MYSTERY RADIO; The PRC-28. by Dennis Starks Back when I first started collecting military radio equipment, and my reference library would not fill my desk draw(now it's one room of my shop building). One of the places I'd strive to learn about equipment I didn't have, was the "Can Communicate With" section of operators manuals. This is the first place that I saw reference to a PRC-28, The "Can Communicate With" section of an PRC-25 manual. It didn't tell ya much, but it did let ya know the thing existed, and operated between 30 and 42mc. 20 years later, I own one, and it's operator's manual, and I don't know much more now than I did then. Below is a description of the set taken from Ref.#1 among others: PRC-28/RT-339; Backpack VHF, FM transceiver, Identical to PRC-9A or 10A, except is not continuously tunable. Ops 30-42mc on any one xtal control channel, with an RF output of 850mw. All other parameters, accessories etc are the same as PRC-9A. Requires 135v, 67.5v/20ma, 1.5v/500ma(rec),135v/55ma, 67.5v/15ma, -6v(trans), supplied by BA-279 or AM-598. Accessories include H-33 handset, CY-744 battery box, BA-279 battery, AT-271 & AB-129(long antenna & rubber spring base), AT-272 short tape antenna, AT-339 homing antenna, M-1945 belt, CW-216 ant & acc bag, ST-120 backpack harness. RT-339 less battery box 9.5 x 3 x 10.5in, 9lbs. Original cost, circa 1953, $810.00. Ref.#3 Only after a close inspection can you tell that a PRC-28 is not a PRC-8A, 9A, or 10A, or vice versa. Externally they are almost identical. Even when looking inside the radio, it's not easy to see the differences. For simplicity, we'll just include the PRC-9 in the following comparisons, but the PRC-8A, 9A, and 10A will also apply. #1. Most obvious, the PRC-28 has a xtal control transmitter, vice the continuous tunability of the PRC-9. What is not obvious, even when referring to the radios manual, is that the receiver is not xtal control, and is tunable over the radios entire range. But the user is denied access to this receiver tunability. There is no dial pointer adjust (but the protective ear is still there). And the normal tuning knob has been replaced with a screwdriver adjustment, protected by a screw on cap, same with the dial lock control. #2. The cost, the PRC-28 cost $810.00 as ordered from RCA circa 1953, and 1954. In comparison, the PRC-8 was $326.37, the PRC-9 $513.96, and the PRC-10 $592.78, all from the same source. What could account for the great difference in cost, when the same basic radio was involved? #3. Internally, the transmit oscillator module has been replaced with a crystal socket. And while the manual states there is no Pulse Sweep Generator module, in reality, there is. The later is normally function of the transmitters AFC system, and would have no place in crystal control radio, except that it also provides for side tone of transmitted signals. The last odd internal feature is the Discriminator module. normally this a hermetically sealed module in all variants of this PRC family. But the two known examples of the PRC-28, both have screw down end caps that can be removed to allow adjustment. Manuals state that the PRC-28 uses the same Discriminator module as the PRC-9A, but this version has never been found installed in them. #4. The PRC-28 was apparently not operable with the AM-598 vehicular power supply/audio amplifier. Though I can see no reason why not, the manual specifically states,"There is no current modification which permits use of the AM-598/U or AM-598A/U with radio set AN/PRC-28". As we have absolutely no historical information on the set, we can only draw on it's physical attributes to form some kind of idea as to it's intended purpose in life: #1, The PRC-28 was obviously an attempt to "dummy proof" a PRC-9, or 10. And as all known examples show Marine Corps use, this would tend to support that assumption.(I can't help but slur those poor dumb bastards every chance I get) #2, The frequency range of 20-55mc was subdivided into three segments at the time. 20-28mc(Armor), 27-39mc(Artillery), 38-55mc(Infantry). As the PRC-28 overlaps those frequencies used by the Artillery, and Infantry. Could it have be meant as a liaison radio between these contingents? Or between them and a their supply/support organization? #3, Remember our last series,"Off the Shelf Prick's"? Note, those radios that were capable of low-band FM operation, covered the same frequency range. Could the PRC-28 have been specifically modified for enhanced compatibility with these types? Intended to fill a similar role, but one requiring a more robust radio? Like the PRC-21 but in a different band? If this were the case, the logistic, and support problems would have been greatly reduced due to the fact the PRC-28 could use all the same ancillary equipment as the PRC-9, even the manuals and running spares. This alone would justify the added expense of the radio, especially as the commercial,"Off the Shelf" PRC's, weren't cheep either, and they required their own peculiar support channels! #4, The PRC-28 is listed in Ref.#3 as "Used By" the U.S. Navy. Again referring back to "Off The Shelf Prick's" we know that the Navy was by far the largest user of these type radios. Would this tend to support point #3 above? Ref.#3 is the only known reference material that list these "Off the Shelf" types, as used by all the branches of our military. It is also the only one to list the PRC-28. It's update, printed in 1964, drops all those types, including the PRC-28. Yet PRC-28 manuals are typically dated late 1961. Hmmm? #5, Ever since the introduction of the BC-1000 in WW-II, most all U.S. backpack FM radios have been designed to allow back to back, unattended repeater operation using two radios connected together. Could the PRC-28 have been specifically adapted to better perform this task? We do know that specially designed equipment was provided expressly to the Marine Corps in later years to serve in this capacity using the PRC-25, or PRC-77. At least three contracts were let for the PRC-28 between 1952, and 1954. All appear to have been with RCA. The one in my collection is of a 1952 contract, has the serial number of 164, a U.S. Navy inventory tag screwed to it, and if the magic marker writing on it's case is correct, was originally on 41.95mc. You should note that the standard channel spacing of the time was 100kc, thus 41.95 would not have been a standard tactical frequency. On the other hand, 50kc spacing was typical of commercial equipment by virtue of it's crystal control. Hmmm? To be honest with you all, I had not noticed the above similarities between the PRC-28 and the "Off the Shelf" types until I started writing this article. Nor would I have, if I hadn't just finished writing the "Off The Shelf" series. But the more we look at the limited evidence, the more it looks as though point #3 above might be the proper conclusion, with #1, and #2 following in second place. What do you think? OK, so what's the next Mystery Radio to be? Dennis Starks; MILITARY RADIO COLLECTOR/HISTORIAN References: #1) MILITARY RADIO DATA, VOLUME I, PRC Designated Radio Equipment, by Dennis Starks (copies available from the author) #3) TM11-487A,1958,MIL-HDBK-161,Military Handbook Electronic Communication Equipment. TM11-5820-292-10, Sept 1961, Operator's Manual, Radio Sets AN/PRC-8, 8A, 9, 9A, 10, 10A, and 28 MILITARY COLLECTOR GROUP POST, OFF THE SHELF PRICK's; FEB. 11/98, FEB.13/98, FEB.16/98, FEB.17/98, FEB.19/98, FEB.21/98, FEB.23/98, MAR.3/98 by Dennis Starks ***********************************************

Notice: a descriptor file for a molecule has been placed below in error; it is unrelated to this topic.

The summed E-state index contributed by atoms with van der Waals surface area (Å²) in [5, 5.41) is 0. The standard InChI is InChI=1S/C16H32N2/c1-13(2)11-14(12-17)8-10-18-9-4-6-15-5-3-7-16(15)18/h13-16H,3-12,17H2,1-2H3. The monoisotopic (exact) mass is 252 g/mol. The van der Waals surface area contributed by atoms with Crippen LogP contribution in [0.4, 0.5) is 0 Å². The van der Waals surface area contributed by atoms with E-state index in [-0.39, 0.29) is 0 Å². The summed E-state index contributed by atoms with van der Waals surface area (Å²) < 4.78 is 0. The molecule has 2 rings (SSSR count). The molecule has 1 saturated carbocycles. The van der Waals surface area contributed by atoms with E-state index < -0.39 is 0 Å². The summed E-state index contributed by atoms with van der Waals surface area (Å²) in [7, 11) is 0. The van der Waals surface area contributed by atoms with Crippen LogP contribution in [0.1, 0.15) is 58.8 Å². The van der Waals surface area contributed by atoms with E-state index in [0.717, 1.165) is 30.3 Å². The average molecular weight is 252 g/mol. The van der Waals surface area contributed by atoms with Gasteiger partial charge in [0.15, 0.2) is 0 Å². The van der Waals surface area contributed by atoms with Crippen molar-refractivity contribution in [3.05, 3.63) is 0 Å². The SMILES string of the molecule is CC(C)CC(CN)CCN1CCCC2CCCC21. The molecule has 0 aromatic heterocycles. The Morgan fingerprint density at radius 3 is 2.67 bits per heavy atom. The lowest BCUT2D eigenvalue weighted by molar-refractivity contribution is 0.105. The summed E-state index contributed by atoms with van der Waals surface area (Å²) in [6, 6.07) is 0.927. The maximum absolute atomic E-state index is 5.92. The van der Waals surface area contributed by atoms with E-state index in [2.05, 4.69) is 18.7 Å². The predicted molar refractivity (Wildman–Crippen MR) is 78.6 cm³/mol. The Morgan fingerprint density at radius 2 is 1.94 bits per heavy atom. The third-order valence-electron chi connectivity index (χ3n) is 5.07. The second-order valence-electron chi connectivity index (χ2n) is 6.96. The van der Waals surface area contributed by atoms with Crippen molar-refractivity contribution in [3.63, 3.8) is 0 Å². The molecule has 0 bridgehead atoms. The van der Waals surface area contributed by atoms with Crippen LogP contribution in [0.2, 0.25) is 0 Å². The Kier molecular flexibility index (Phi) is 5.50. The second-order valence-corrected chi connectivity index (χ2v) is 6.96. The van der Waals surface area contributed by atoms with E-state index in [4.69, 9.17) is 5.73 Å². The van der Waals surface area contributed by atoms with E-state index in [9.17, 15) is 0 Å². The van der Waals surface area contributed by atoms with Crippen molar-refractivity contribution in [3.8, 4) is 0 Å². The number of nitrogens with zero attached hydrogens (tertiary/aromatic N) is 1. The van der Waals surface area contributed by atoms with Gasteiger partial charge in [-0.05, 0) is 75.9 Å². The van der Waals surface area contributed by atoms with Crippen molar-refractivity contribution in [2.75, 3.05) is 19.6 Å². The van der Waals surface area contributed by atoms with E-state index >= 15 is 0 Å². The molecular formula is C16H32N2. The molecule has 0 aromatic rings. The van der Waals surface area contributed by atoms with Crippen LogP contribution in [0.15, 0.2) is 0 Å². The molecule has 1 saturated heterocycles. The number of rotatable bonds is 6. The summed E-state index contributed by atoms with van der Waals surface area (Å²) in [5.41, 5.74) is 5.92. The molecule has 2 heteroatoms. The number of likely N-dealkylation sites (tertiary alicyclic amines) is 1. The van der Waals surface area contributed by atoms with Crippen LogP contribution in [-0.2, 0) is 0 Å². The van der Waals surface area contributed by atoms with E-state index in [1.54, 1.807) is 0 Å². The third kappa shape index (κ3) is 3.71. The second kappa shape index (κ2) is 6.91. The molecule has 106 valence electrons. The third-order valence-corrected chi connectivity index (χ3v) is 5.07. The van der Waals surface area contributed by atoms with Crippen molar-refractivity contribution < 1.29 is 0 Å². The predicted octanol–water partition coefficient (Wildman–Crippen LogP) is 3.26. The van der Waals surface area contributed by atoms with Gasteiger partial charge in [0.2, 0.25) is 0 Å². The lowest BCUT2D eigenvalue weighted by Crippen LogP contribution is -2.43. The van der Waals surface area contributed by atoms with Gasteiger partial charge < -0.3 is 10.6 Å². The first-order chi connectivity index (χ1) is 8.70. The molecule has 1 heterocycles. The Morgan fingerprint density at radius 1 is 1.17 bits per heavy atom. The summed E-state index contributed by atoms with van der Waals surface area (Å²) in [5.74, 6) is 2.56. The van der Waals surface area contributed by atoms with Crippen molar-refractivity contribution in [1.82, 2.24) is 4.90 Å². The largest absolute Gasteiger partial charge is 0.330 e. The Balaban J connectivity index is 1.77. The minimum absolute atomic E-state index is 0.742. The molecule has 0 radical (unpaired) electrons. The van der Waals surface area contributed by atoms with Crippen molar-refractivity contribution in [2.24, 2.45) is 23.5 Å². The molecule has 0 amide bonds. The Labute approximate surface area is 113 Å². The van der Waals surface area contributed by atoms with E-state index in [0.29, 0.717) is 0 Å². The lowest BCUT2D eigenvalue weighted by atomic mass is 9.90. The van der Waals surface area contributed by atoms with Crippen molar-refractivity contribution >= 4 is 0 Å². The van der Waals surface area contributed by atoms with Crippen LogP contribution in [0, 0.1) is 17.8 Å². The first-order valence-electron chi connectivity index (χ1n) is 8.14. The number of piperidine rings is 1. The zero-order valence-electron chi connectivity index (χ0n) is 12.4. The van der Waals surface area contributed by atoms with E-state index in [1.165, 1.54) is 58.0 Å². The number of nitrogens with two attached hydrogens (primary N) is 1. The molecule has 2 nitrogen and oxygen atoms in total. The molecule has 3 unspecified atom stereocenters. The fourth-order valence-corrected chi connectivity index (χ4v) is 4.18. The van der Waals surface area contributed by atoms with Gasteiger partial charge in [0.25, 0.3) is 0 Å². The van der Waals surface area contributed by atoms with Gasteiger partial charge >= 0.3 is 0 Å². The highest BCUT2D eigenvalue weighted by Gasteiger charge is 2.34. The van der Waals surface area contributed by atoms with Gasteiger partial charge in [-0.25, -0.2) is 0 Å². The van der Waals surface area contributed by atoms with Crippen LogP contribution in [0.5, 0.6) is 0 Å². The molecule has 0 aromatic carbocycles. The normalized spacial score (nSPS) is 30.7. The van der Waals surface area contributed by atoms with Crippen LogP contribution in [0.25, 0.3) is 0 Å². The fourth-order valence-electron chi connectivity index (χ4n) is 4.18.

PRC-28, AND 2 CENTS; Lenox Carruth, and Dennis Starks Thought I would add my 2 cents worth to the PRC-28 discussion. I read a book a while back about a Special Forces radio operator in the early years of our Vietnam involvement. Seems one of the big problems with the PRC-10 was keeping it on frequency. The biggest problem was being issued out-of-date batteries. They would take several batteries on a patrol just to be sure of having one that might work. Crappy way to fight a war in my opinion. Anyway, back to the original discussion. The crystal control would have been an obvious solution to staying on frequency. Apparently a lot of the problem had to do with poorly trained Vietnamese who went on patrol with the Special Forces guys. I guess it would not take too may dorking fingers to get a PRC-10 off frequency. The other radio they used was the GRC-109. Used it from their base camp to communicate with higher commands. Lenox Dallas, Texas Collector of WW-II Communications Equipment and Memorabilia --------------------------------------------------------------------------------